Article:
Medications are one of the most critical parts of treating countless injuries, illnesses, and chronic conditions. They are prescribed based on the best course of treatment for the patient’s particular situation, so it is essential that the patient is given the correct pharmaceutical in the correct way for optimum results.
It is bad enough to think that a medical error gives the patient no positive change, but it is even worse when such an oversight causes a negative impact on the patient. For that reason, it is essential that everyone involved in patient care has foolproof systems and technologies for ensuring that medications and other interventions are properly provided to patients.
This is a greater challenge than one might initially think. Although patients are seen individually, the medical professionals who administer medications and other therapies are dealing with a significant overall patient load. No matter how intimately familiar they may be with a given patient’s condition, it can be very easy in the hectic pace of a hospital or clinic to get confused and make a mistake. Sadly, it happens quite often.
Healthcare staff are often operating with few verification procedures. Instructions are provided for the correct dosages and medications for the patients, but those who administer them often work alone from that point on. Despite the best efforts of hospitals to encourage loved ones to keep an eye on the care given to patients, families and even the patients themselves frequently don’t know what the patient’s medication should look like. Other patients are unconscious and/or alone, so it is typically up to the staff member alone to get things right.
Rather than attempt to memorize or guess at pill types, they need to utilize tools like a pill identifier that gives reliable information so that a floor’s worth of medication can be properly verified quickly to reduce the chances of a mistake. Should any type of interruption take place that disrupts the flow of their medication deliveries, they can quickly look up each medication and be sure that their work can be picked up right where it was left off.
Technology is no stranger to health care. After decades of confusion caused by illegible or smudged handwritten prescriptions, many are now handled electronically so that the information can be accurately and securely transferred from practitioner to pharmacist with no risk of errors or interception by abusers. This also eliminates the need for the complicated system of watermarked pads and their theft by pill abusers.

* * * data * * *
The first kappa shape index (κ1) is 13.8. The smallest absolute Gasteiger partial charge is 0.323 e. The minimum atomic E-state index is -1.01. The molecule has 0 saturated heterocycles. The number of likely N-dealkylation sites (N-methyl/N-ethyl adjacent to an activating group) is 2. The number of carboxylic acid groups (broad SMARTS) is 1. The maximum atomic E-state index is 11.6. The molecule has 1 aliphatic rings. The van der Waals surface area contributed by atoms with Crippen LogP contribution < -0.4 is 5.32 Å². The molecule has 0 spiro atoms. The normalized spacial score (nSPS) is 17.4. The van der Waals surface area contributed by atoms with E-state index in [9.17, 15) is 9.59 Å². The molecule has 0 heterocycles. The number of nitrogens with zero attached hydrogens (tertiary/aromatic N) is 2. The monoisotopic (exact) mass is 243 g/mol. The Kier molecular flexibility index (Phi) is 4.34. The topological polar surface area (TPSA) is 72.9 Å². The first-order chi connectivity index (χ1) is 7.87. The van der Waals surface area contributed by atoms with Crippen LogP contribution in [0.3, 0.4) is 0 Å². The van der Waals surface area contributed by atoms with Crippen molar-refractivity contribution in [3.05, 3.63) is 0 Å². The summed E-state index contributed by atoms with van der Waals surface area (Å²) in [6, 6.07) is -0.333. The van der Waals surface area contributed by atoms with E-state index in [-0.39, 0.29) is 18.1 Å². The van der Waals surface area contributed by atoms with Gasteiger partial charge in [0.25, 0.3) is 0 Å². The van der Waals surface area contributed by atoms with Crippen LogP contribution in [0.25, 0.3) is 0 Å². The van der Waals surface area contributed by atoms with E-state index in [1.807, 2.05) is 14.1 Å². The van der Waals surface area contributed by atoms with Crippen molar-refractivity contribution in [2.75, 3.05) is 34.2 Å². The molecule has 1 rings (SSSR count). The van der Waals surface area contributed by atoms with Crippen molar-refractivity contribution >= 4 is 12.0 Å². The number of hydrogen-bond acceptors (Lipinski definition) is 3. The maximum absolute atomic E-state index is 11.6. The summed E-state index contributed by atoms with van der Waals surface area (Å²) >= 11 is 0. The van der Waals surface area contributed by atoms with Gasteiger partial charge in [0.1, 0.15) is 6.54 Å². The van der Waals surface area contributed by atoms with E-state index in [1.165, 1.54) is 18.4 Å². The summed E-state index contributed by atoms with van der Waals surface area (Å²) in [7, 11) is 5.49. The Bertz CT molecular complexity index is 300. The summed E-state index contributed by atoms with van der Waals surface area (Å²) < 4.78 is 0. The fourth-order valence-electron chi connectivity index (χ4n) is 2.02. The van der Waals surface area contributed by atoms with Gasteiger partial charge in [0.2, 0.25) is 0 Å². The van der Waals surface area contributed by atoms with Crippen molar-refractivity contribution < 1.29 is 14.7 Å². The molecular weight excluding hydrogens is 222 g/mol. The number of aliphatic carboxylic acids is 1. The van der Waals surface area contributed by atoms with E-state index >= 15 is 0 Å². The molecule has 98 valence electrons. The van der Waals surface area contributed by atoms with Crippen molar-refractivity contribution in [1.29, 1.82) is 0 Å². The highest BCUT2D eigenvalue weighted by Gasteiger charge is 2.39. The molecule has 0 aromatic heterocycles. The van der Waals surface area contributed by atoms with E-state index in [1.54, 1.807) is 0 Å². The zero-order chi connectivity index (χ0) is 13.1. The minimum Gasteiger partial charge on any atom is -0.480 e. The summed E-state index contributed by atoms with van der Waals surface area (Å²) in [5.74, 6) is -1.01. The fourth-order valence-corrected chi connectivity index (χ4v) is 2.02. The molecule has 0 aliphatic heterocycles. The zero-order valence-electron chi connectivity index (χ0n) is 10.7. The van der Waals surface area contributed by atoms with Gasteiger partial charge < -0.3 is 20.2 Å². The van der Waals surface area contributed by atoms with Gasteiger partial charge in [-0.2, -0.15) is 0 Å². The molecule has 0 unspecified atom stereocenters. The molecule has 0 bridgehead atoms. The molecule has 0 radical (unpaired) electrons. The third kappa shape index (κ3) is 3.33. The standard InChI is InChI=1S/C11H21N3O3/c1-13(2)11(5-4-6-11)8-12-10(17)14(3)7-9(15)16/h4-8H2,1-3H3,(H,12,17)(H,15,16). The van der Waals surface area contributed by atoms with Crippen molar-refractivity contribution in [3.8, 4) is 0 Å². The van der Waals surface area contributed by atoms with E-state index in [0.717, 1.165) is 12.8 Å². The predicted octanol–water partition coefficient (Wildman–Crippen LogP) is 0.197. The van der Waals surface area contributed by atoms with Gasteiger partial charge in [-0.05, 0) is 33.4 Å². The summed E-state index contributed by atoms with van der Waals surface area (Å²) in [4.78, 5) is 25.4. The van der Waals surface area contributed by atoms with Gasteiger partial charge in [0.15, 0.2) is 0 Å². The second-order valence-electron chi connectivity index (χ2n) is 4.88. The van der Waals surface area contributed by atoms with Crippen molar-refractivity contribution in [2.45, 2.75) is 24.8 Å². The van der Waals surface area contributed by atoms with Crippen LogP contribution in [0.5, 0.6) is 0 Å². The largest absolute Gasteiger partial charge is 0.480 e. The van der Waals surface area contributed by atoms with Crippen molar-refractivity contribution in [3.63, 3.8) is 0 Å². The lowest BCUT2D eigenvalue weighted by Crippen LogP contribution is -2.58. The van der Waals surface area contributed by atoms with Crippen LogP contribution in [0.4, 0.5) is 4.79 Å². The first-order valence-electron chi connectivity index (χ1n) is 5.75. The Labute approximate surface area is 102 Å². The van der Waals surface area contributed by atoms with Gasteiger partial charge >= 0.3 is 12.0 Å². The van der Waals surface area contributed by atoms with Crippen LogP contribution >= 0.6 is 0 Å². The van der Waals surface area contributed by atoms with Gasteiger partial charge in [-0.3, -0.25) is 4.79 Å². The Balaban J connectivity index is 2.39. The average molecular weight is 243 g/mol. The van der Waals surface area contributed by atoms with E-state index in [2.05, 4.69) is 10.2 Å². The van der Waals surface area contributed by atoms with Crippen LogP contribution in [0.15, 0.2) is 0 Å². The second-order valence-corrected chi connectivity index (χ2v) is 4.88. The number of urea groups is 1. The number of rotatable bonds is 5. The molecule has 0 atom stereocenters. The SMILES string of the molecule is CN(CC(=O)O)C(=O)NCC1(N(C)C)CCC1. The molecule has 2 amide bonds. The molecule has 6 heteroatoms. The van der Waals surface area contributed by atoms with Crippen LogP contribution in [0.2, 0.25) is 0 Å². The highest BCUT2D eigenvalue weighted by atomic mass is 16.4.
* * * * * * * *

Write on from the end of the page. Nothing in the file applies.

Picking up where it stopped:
Of course, the role of technology in healthcare isn’t confined to the here-and-now factors. It also involves patient history. Electronic health records (EHRs) are much safer and more compact than old paper records, reducing space and operating in a more eco-friendly way.
Additionally, they are much easier to manage. Instead of constant duplication, faxing, shipping, and mailing, records can be sent clean and secure via email, arriving in a fraction of the time and going to as many recipients as necessary. Instead of an ailing patient having to carry a bundle of envelopes to a specialist, the records will arrive first. Not only does that make things easier for the patient, it also increases the time available for the specialist to review things before actually seeing the patient.
Gone are the days when cumbersome books and endless scribbled notes were necessary to prescribe and administer drugs correctly. Today there are countless technological assets available to medical personnel to provide support when their time, work load, and memory simply can’t keep up. Together, these skilled workers and their reliable technological tools are building a healthier tomorrow for all of us.